Good luck with it. At five weeks it’s not a huge problem, but you do need to break them of that habit.
 

lisa7780

In the Brooder
5 Years
Apr 4, 2014
74
9
43
Five weeks of age makes a difference. I have had brooder raised chicks sleep on the roosts as early as five weeks, but 10 to 12 weeks is more the average. Some have gone a lot longer than that.

I agree it is a good idea to block of the nests until they learn to sleep on the roost. The roosts need to be noticeably higher than the nest also. Once their roosting instinct kicks in they normally like to roost on the highest spot available, but some will get in bad habits and get stuck in the nests. Once they get in the habit of sleeping on the roosts, they normally stay up there.

If they have not learned to roost by the time they are 14 weeks old, I suggest going out there at night in the pitch black, using only a flashlight, and set some on the roosts. Usually all it takes is for one or two to learn to roost and the others soon follow.

Your goal is to have them roosting by the time they are 16 weeks old. It is pretty unusual but I have had some start to lay by 16 weeks. Most are still weeks away, but since 16 weeks is possible and you need a goal, 16 weeks it is. When a pullet is getting ready to lay, her body is going through a lot of changes, both physical and hormones kick in. About a week before she starts to lay, most pullets start looking for a place to lay. Not all do this but most do. Some drop their first eggs from the roost or just walking around the coop or run, but a large majority have control from the start. You want that first controlled egg in a nest of your choosing. If she gets in the habit of laying somewhere else it can be hard to break that habit.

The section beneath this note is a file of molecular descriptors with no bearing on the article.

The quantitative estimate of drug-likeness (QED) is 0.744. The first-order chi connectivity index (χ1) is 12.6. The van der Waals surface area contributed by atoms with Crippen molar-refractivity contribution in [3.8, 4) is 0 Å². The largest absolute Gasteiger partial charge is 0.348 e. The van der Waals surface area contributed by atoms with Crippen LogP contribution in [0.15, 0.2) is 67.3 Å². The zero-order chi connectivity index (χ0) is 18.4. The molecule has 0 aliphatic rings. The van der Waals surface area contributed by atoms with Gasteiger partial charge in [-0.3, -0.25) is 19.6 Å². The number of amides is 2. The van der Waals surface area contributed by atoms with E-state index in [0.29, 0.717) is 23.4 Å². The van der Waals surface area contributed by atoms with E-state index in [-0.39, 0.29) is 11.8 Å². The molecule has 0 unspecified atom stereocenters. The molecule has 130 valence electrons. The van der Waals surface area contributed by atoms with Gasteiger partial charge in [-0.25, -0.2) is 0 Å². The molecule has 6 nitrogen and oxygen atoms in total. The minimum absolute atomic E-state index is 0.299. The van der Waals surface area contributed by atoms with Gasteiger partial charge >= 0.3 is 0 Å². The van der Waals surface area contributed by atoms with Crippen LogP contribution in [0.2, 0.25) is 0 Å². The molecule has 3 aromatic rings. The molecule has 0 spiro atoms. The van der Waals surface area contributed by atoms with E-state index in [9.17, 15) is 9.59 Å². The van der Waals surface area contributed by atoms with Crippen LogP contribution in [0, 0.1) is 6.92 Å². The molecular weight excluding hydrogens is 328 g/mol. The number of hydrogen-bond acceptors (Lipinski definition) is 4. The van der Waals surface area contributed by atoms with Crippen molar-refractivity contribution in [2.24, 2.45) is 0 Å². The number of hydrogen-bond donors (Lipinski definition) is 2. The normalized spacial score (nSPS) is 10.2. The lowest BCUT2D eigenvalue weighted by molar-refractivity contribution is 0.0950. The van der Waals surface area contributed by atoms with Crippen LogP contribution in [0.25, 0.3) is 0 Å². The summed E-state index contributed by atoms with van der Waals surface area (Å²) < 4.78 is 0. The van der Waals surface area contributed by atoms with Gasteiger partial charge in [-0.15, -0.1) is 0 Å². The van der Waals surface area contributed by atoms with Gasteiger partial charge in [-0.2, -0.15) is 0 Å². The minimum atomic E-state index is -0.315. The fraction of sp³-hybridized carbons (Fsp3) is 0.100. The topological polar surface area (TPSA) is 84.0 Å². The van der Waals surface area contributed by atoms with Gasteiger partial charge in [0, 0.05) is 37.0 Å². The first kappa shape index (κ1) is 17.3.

Occasionally you will see a chicken that normally sleeps on the roost move to some other place, sometimes the nests. What normally happens here is that another chicken is being a brute on the roosts as they settle in for the night and that chicken looks for a safer place to sleep. I’ve seen that happen with broody raised chicks that are used to sleeping on the roosts with her protection but after they are weaned, they no longer have her protection. I put in a separate roost, lower than the main roosts and separated a few feet horizontally so they had a place to go that was not my nests. This is another reason I want to open the nests before they start to lay. If I am going to have one sleeping in the nests, I want to know so I can do something about it before I get poopy eggs.

Good luck with it. At five weeks it’s not a huge problem, but you do need to break them of that habit.

Phew..at least I haven't ruined them yet by allowing them two night in the nesting boxes. I will put a piece of chicken wire across the boxes so they can't get in there. I have a smaller temporary roost for them that is high enough for them to walk under but not to tall that they struggle to get on it. I appreciate the feedback. I had no clue five weeks ago that there was more to chickens than just building them a coop and feeding them.